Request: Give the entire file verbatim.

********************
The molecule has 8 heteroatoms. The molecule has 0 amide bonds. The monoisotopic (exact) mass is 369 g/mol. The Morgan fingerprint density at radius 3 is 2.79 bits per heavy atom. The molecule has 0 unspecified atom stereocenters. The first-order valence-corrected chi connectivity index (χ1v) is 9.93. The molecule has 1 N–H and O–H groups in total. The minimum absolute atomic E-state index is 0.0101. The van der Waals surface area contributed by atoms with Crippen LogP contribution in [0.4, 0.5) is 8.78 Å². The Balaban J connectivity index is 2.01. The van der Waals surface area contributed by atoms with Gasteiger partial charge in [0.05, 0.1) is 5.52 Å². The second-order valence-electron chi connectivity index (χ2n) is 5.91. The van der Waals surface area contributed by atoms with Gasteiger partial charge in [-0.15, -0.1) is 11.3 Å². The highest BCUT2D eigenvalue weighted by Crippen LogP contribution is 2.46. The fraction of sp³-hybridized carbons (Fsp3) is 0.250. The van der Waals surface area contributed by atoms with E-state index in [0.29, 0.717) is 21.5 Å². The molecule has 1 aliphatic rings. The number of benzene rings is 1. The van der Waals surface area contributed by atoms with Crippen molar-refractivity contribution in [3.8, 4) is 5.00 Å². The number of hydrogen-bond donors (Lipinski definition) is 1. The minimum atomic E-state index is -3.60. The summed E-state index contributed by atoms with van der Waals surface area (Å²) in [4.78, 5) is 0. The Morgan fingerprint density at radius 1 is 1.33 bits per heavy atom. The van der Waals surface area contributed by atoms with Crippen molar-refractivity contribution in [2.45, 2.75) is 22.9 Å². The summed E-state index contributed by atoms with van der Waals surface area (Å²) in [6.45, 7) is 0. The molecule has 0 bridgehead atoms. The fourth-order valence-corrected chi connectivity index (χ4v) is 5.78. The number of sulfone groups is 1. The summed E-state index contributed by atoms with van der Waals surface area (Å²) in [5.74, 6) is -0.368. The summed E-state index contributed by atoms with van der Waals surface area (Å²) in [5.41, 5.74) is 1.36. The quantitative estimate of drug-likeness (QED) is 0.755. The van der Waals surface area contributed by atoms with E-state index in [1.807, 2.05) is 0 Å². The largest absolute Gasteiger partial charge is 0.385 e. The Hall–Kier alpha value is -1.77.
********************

The molecule has 8 heteroatoms. The molecule has 0 amide bonds. The monoisotopic (exact) mass is 369 g/mol. The Morgan fingerprint density at radius 3 is 2.79 bits per heavy atom. The molecule has 0 unspecified atom stereocenters. The first-order valence-corrected chi connectivity index (χ1v) is 9.93. The molecule has 1 N–H and O–H groups in total. The minimum absolute atomic E-state index is 0.0101. The van der Waals surface area contributed by atoms with Crippen LogP contribution in [0.4, 0.5) is 8.78 Å². The Balaban J connectivity index is 2.01. The van der Waals surface area contributed by atoms with Gasteiger partial charge in [0.05, 0.1) is 5.52 Å². The second-order valence-electron chi connectivity index (χ2n) is 5.91. The van der Waals surface area contributed by atoms with Gasteiger partial charge in [-0.15, -0.1) is 11.3 Å². The highest BCUT2D eigenvalue weighted by Crippen LogP contribution is 2.46. The fraction of sp³-hybridized carbons (Fsp3) is 0.250. The van der Waals surface area contributed by atoms with E-state index in [0.29, 0.717) is 21.5 Å². The molecule has 1 aliphatic rings. The number of benzene rings is 1. The van der Waals surface area contributed by atoms with Crippen molar-refractivity contribution in [3.8, 4) is 5.00 Å². The number of hydrogen-bond donors (Lipinski definition) is 1. The minimum atomic E-state index is -3.60. The summed E-state index contributed by atoms with van der Waals surface area (Å²) in [4.78, 5) is 0. The Morgan fingerprint density at radius 1 is 1.33 bits per heavy atom. The van der Waals surface area contributed by atoms with Crippen molar-refractivity contribution in [2.45, 2.75) is 22.9 Å². The summed E-state index contributed by atoms with van der Waals surface area (Å²) in [6.45, 7) is 0. The molecule has 0 bridgehead atoms. The fourth-order valence-corrected chi connectivity index (χ4v) is 5.78. The number of sulfone groups is 1. The summed E-state index contributed by atoms with van der Waals surface area (Å²) in [5.74, 6) is -0.368. The summed E-state index contributed by atoms with van der Waals surface area (Å²) in [5.41, 5.74) is 1.36. The quantitative estimate of drug-likeness (QED) is 0.755. The van der Waals surface area contributed by atoms with E-state index in [1.807, 2.05) is 0 Å². The largest absolute Gasteiger partial charge is 0.385 e. The Hall–Kier alpha value is -1.77.